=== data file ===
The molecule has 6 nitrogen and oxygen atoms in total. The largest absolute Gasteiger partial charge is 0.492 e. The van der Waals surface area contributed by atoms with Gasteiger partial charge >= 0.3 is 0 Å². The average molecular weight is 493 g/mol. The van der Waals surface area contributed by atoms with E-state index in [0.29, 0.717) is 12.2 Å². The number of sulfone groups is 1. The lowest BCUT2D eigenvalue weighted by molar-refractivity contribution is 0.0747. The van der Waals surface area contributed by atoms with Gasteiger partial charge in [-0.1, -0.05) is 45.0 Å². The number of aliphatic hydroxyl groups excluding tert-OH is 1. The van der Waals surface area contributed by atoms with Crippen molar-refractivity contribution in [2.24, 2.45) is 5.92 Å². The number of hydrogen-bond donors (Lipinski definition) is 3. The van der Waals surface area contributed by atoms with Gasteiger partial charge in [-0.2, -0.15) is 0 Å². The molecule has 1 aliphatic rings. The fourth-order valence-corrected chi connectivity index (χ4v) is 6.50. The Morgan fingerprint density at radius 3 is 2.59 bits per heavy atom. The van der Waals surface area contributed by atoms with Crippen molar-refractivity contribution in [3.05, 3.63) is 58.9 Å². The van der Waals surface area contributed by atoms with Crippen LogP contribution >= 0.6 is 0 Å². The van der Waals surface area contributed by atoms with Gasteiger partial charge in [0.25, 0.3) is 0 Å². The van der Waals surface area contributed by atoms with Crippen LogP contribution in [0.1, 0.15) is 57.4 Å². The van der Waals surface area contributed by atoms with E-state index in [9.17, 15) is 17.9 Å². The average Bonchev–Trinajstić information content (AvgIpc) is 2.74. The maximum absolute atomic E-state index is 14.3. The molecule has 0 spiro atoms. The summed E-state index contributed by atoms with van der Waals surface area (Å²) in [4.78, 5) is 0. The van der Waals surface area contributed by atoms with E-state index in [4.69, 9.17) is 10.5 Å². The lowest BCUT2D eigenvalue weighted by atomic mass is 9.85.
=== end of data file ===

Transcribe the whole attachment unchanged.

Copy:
The molecule has 6 nitrogen and oxygen atoms in total. The largest absolute Gasteiger partial charge is 0.492 e. The van der Waals surface area contributed by atoms with Gasteiger partial charge >= 0.3 is 0 Å². The average molecular weight is 493 g/mol. The van der Waals surface area contributed by atoms with E-state index in [0.29, 0.717) is 12.2 Å². The number of sulfone groups is 1. The lowest BCUT2D eigenvalue weighted by molar-refractivity contribution is 0.0747. The van der Waals surface area contributed by atoms with Gasteiger partial charge in [-0.1, -0.05) is 45.0 Å². The number of aliphatic hydroxyl groups excluding tert-OH is 1. The van der Waals surface area contributed by atoms with Crippen molar-refractivity contribution in [2.24, 2.45) is 5.92 Å². The number of hydrogen-bond donors (Lipinski definition) is 3. The van der Waals surface area contributed by atoms with Gasteiger partial charge in [-0.2, -0.15) is 0 Å². The molecule has 1 aliphatic rings. The fourth-order valence-corrected chi connectivity index (χ4v) is 6.50. The Morgan fingerprint density at radius 3 is 2.59 bits per heavy atom. The van der Waals surface area contributed by atoms with Crippen molar-refractivity contribution in [3.05, 3.63) is 58.9 Å². The van der Waals surface area contributed by atoms with Crippen LogP contribution >= 0.6 is 0 Å². The van der Waals surface area contributed by atoms with Gasteiger partial charge in [0.25, 0.3) is 0 Å². The van der Waals surface area contributed by atoms with Crippen LogP contribution in [0.1, 0.15) is 57.4 Å². The van der Waals surface area contributed by atoms with E-state index in [9.17, 15) is 17.9 Å². The average Bonchev–Trinajstić information content (AvgIpc) is 2.74. The maximum absolute atomic E-state index is 14.3. The molecule has 0 spiro atoms. The summed E-state index contributed by atoms with van der Waals surface area (Å²) in [4.78, 5) is 0. The van der Waals surface area contributed by atoms with E-state index in [4.69, 9.17) is 10.5 Å². The lowest BCUT2D eigenvalue weighted by atomic mass is 9.85.